He pointed out that even if all 17 percent of the facilities that already provided family planning services at the beginning of Project AXxes were under CRS’s responsibility, and even if the 11 percent of health facilities that did not at this point integrate family planning were also under CRS’s care, this would only account for 28 percent of the facilities. So at a bare minimum, CRS was responsible for introducing the integrated family planning programs of Project AXxes into at least 77 health centers, and this would only be the best possible scenario, giving the benefit of the doubt to CRS.
“However, as the reports show,” he said, “this is sadly not the case.”
“The truth of the matter is that contraception was almost non-existent in the health zones under CRS’s responsibility prior to Project AXxes,” stated Hichborn, “and those health zones showed some of the greatest increases in the use of birth control throughout the entire project.”
In one example, a section of the “Lessons Learned” in the Final Report for Project AXxes says it was “learned” that word choice and the emphasis that family planning is a part of primary health care were important in convincing young people in the Democratic Republic of Congo to use some form of birth control.
“The emphasis on family planning messages that focused on ‘spacing births’ rather than ‘avoiding births’ were well received at the community level and ensured a higher uptake of services and greater acceptability by couples,” it says.
It states as well, “Supervision and support visits which emphasized that family planning was part of the Minimum Package of Activities were important in underscoring the importance of family planning as part of primary health care.”
The reports also show CRS collaborating directly on more effective ways of integrating contraceptive programs and supplies throughout the project. For example, CRS assisted in organizing a joint meeting, the end result of which was a series of proposals for more efficient and effective ways to mix family planning into varied aspects of the project.
“The fact of the matter is that CRS not only warehoused this contraception and facilitated its distribution, but CRS’ personnel helped the other implementing partners to more effectively distribute contraception into each health center (HC) and general reference hospital (HGR) supported by the project,” Hichborn said.
Project AXxes was the first organization to introduce family planning programs to the Congolese people in the South Kivu region of the Congo, the reports also show.
“In other words,” Hichborn stated, “because of Catholic Relief Services’ work with Project AXxes, these people were introduced to contraception for the very first time.”
Hichborn said as well that in the initial overview describing Project AXxes, the distribution and promotion of contraception was established as a priority from the outset.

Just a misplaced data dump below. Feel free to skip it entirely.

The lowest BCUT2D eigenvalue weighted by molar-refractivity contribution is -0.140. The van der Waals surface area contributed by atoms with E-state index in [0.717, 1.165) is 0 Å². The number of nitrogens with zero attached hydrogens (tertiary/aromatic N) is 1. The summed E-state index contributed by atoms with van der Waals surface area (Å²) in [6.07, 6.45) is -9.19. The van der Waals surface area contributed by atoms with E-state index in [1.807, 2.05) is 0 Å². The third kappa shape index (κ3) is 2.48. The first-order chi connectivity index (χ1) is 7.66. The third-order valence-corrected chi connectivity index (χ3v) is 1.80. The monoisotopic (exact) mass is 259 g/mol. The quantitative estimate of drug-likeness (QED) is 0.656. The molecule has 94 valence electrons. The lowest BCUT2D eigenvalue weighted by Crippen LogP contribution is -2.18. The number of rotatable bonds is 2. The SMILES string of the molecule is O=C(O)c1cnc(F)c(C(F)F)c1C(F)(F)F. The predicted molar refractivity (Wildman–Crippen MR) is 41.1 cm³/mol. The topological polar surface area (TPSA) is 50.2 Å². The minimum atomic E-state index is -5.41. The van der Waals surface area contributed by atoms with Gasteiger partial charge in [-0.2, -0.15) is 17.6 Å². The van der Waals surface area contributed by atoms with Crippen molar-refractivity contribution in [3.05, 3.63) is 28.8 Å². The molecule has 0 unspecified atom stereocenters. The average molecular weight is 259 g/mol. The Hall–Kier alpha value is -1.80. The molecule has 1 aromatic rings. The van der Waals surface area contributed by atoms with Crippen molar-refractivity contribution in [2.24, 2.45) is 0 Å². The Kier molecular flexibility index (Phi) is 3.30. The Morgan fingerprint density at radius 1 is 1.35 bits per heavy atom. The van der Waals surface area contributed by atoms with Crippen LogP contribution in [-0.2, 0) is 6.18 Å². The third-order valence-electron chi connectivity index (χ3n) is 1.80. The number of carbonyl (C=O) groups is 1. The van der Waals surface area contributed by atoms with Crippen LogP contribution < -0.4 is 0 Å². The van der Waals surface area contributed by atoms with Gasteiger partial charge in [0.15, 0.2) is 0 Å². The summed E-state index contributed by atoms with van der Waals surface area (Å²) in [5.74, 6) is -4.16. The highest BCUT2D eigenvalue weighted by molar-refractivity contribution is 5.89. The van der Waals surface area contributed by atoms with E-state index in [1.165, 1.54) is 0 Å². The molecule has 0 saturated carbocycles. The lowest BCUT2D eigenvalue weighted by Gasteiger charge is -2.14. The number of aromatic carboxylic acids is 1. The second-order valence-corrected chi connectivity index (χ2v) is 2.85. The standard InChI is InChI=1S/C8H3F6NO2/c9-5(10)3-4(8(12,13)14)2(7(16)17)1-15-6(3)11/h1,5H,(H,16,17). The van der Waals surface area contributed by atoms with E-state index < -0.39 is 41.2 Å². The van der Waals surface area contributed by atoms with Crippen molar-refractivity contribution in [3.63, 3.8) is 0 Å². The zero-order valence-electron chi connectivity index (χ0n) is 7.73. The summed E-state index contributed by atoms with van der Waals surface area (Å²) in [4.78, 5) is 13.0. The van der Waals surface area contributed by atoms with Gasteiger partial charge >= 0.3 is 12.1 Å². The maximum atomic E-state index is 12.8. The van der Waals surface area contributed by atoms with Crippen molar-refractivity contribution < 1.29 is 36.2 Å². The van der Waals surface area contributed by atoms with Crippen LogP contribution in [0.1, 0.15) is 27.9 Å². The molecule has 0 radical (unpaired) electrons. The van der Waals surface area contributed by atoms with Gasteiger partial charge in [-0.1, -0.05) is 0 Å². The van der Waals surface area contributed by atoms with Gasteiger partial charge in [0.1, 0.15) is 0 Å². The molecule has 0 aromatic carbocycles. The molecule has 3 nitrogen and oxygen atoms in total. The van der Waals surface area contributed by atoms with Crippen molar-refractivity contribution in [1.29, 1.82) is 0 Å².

“This means that when CRS agreed to participate in Project AXxes, it was already aware of the emphasis that would be placed on contraception throughout the project,” he said.
CRS’s own medical coordinator for the project acknowledged the contraception-promoting component of Project AXxes in a 2011 video produced by USAID. The video shows the medical coordinator wearing a shirt with the logos of both CRS and USAID while discussing the program, including the “family planning”component.
He discusses “family planning” around 1:00 in the video here:
The Final Report for Project AXxes, published by IMA World Health in June 2014, explains the level of importance contraception played in the project. It says:
“The provision of high quality, integrated and accessible family planning services was another key objective of Project AXxes. Family planning (FP) interventions in Project AXxes are focused on promoting birth spacing and avoiding unwanted pregnancies to improve maternal health and child wellbeing. Targeted interventions focus on service delivery for women (provision of a full complement of family planning methods, training of clinical providers, and increasing accessibility at the community level) as well as promoting family planning and helping communities understand the value of family planning as a component of good health.”
The Lepanto Institute report notes that CRS has responded to past concerns raised over its programs’ involvement in the facilitating of contraception by issuing statements of denial and also attacking those who raise the concerns.
“The AXxes program reports are deeply troubling,” Mosher said. “The reports appear to show that CRS was involved with the storage and distribution of abortifacient contraceptives. If it true that CRS was complicit with the provision of abortifacient contraceptives, it would be a great cause for scandal for the faithful.”